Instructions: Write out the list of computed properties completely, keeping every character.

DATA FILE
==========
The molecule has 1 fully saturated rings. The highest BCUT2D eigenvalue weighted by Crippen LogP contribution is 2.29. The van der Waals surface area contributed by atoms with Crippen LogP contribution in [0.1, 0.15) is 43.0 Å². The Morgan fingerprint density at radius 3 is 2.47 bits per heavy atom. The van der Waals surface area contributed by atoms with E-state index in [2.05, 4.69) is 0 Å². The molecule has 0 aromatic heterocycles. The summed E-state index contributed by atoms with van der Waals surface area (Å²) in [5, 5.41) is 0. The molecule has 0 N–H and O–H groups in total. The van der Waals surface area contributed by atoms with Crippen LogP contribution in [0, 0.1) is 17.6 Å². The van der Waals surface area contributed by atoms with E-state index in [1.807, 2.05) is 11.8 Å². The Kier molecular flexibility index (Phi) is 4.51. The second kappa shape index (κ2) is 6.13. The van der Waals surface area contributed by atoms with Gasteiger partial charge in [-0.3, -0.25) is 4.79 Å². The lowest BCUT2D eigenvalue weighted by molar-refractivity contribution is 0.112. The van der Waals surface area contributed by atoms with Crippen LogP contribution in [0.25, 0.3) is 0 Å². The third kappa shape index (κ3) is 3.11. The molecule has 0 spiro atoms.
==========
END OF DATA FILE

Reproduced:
The molecule has 1 fully saturated rings. The highest BCUT2D eigenvalue weighted by Crippen LogP contribution is 2.29. The van der Waals surface area contributed by atoms with Crippen LogP contribution in [0.1, 0.15) is 43.0 Å². The Morgan fingerprint density at radius 3 is 2.47 bits per heavy atom. The van der Waals surface area contributed by atoms with E-state index in [2.05, 4.69) is 0 Å². The molecule has 0 aromatic heterocycles. The summed E-state index contributed by atoms with van der Waals surface area (Å²) in [5, 5.41) is 0. The molecule has 0 N–H and O–H groups in total. The van der Waals surface area contributed by atoms with Crippen LogP contribution in [0, 0.1) is 17.6 Å². The van der Waals surface area contributed by atoms with E-state index in [1.807, 2.05) is 11.8 Å². The Kier molecular flexibility index (Phi) is 4.51. The second kappa shape index (κ2) is 6.13. The van der Waals surface area contributed by atoms with Gasteiger partial charge in [-0.3, -0.25) is 4.79 Å². The lowest BCUT2D eigenvalue weighted by molar-refractivity contribution is 0.112. The van der Waals surface area contributed by atoms with Crippen LogP contribution in [0.25, 0.3) is 0 Å². The third kappa shape index (κ3) is 3.11. The molecule has 0 spiro atoms.